Searching over 5,500,000 cases.


searching
Buy This Entire Record For $7.95

Download the entire decision to receive the complete text, official citation,
docket number, dissents and concurrences, and footnotes for this case.

Learn more about what you receive with purchase of this case.

Parkervision, Inc. v. Qualcomm Inc.

United States Court of Appeals, Federal Circuit

September 13, 2018

PARKERVISION, INC., Appellant
v.
QUALCOMM INCORPORATED, QUALCOMM ATHEROS, INC.

          Appeals from the United States Patent and Trademark Office, Patent Trial and Appeal Board in Nos. IPR2015-01828, IPR2015-01829, IPR2015-01831.

          William Meunier, Mintz, Levin, Cohn, Ferris, Glov-sky and Popeo, P.C., Boston, MA, argued for appellant. Also represented by Sandra Badin, Michael Newman, Michael Timothy Renaud.

          Eamonn Gardner, Cooley LLP, San Diego, CA, argued for cross-appellants. Also represented by Orion Armon, Broomfield, CO; Matthew J. Brigham, Dena Chen, Palo Alto, CA.

          Before O'Malley, Reyna, and Taranto, Circuit Judges.

          O'Malley, Circuit Judge.

         ParkerVision, Inc. ("ParkerVision") appeals from three final written decisions of the U.S. Patent Trial and Appeal Board ("Board") in related inter partes review proceedings, in which the Board held certain claims of U.S. Patent No. 6, 091, 940 ("the '940 patent") unpatentable as obvious under 35 U.S.C. § 103(a).[1] Qualcomm Inc. and Qualcomm Atheros, Inc. (together, "Qualcomm") cross-appeal from the Board's determination that Qualcomm failed to prove by a preponderance of the evidence that certain other claims of the '940 patent are unpatentable. We affirm.

         I. Background

         A. The '940 Patent

         ParkerVision owns the '940 patent, titled "Method and System for Frequency Up-Conversion." The inventions of the '940 patent generally relate to telecommunications devices, such as cellular phones, in which low-frequency electromagnetic signals are "up-converted" to higher-frequency signals by various means. '940 patent, col. 1, ll. 23-24; id. col. 1, ll. 46-48. "Baseband" signals- electromagnetic signals that encode the relevant information of sound waves-have low frequencies, and therefore low energy, making them difficult to transmit wirelessly through the air. Up-converting these frequencies to higher-frequency signals, such as radio frequency ("RF") signals, allows the signal-and, critically, the information contained therein-to be more efficiently transmitted to a receiver. Id. col. 13, l. 53-col. 14, l. 6.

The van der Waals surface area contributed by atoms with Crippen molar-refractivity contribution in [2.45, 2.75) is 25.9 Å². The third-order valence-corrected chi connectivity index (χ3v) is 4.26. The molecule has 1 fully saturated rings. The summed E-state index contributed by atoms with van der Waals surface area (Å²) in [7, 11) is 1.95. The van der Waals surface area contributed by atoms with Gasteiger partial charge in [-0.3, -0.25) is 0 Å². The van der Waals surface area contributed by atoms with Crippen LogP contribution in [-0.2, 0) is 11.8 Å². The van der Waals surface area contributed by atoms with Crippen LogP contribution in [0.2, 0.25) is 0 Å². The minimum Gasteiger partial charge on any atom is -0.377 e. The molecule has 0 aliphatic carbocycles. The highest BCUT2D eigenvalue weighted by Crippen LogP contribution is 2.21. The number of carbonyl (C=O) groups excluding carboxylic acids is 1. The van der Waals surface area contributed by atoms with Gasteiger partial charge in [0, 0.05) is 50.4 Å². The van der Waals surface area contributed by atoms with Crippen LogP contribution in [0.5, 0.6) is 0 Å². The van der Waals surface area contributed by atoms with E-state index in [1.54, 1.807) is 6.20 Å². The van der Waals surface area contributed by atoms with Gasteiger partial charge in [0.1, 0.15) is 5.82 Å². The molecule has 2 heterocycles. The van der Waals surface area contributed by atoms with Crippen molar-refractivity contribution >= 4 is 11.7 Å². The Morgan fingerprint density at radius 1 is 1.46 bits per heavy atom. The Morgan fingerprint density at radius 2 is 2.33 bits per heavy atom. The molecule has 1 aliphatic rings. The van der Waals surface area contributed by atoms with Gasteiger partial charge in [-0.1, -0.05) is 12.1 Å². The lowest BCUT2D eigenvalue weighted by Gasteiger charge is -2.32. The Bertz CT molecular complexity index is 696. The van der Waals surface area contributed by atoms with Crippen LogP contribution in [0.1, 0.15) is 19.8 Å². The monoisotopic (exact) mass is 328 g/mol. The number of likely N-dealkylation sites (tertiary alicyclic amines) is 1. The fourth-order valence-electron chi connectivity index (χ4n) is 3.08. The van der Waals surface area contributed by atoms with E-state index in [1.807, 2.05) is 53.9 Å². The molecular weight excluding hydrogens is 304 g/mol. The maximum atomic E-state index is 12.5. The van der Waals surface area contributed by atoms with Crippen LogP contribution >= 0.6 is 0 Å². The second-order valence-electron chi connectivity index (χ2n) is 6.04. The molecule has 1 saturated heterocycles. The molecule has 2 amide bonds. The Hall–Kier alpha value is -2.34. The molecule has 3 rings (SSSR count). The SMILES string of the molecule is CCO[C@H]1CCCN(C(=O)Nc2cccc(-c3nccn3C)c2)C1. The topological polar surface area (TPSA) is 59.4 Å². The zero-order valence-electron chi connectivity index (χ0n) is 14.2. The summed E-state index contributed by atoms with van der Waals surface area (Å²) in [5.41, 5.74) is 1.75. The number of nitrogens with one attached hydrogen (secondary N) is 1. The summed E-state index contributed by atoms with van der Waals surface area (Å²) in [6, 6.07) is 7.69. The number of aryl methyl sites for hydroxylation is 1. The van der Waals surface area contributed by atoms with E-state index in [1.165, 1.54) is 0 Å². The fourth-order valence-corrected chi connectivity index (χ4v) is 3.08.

The specification explains that prior art transmitter systems used up-conversion components that are costly, both in terms of power consumption and purchase price. The invention disclosed in the '940 patent purports to "provide[] a more efficient means for producing a modulated carrier for transmission [that] uses less power, and requires fewer components." Id. col. 14, ll. 4-8. The embodiments at issue in this appeal allegedly accomplish this goal by modulating the amplitude of the baseband signal with the help of an "oscillating signal." See, e.g., id. col. 1, l. 58-col. 2, l. 5. This signal causes one or more "switches" to "gate" the baseband signal and generate a combined periodic signal that has a modulated amplitude compared to the baseband signal. Id.

         Although this method is known as "amplitude modulation," one byproduct is the creation of "harmonics," which the specification defines in the singular as "a frequency or tone that, when compared to its fundamental or reference frequency or tone, is an integer multiple of it." Id. col. 8, ll. 22-24.[2] Unwanted harmonics are subsequently filtered out, after which the resulting signal is transmitted to other devices. Id. col. 16, ll. 39-48.

         Both apparatus and method claims are relevant to this appeal. Claim 21, which is representative of the apparatus claims, recites:

21. An apparatus for frequency up-conversion, comprising:
a pulse shaping module to receive an oscillating signal and to output a shaped string of pulses that is a function of said oscillating signal;
a switch module to receive said shaped string of pulses and a bias signal, wherein said shaped string of pulses causes said switch module to gate said bias signal and thereby generate a periodic signal having a plurality of harmonics, said bias signal being a function of an information signal, said periodic signal having an amplitude that is a function of said bias signal; and
a filter coupled to said switch module to isolate one or more desired harmonics of said plurality of harmonics.
Id. col. 69, ll. 19-32 (emphases added). Claim 25, which is representative of the method ...

Buy This Entire Record For $7.95

Download the entire decision to receive the complete text, official citation,
docket number, dissents and concurrences, and footnotes for this case.

Learn more about what you receive with purchase of this case.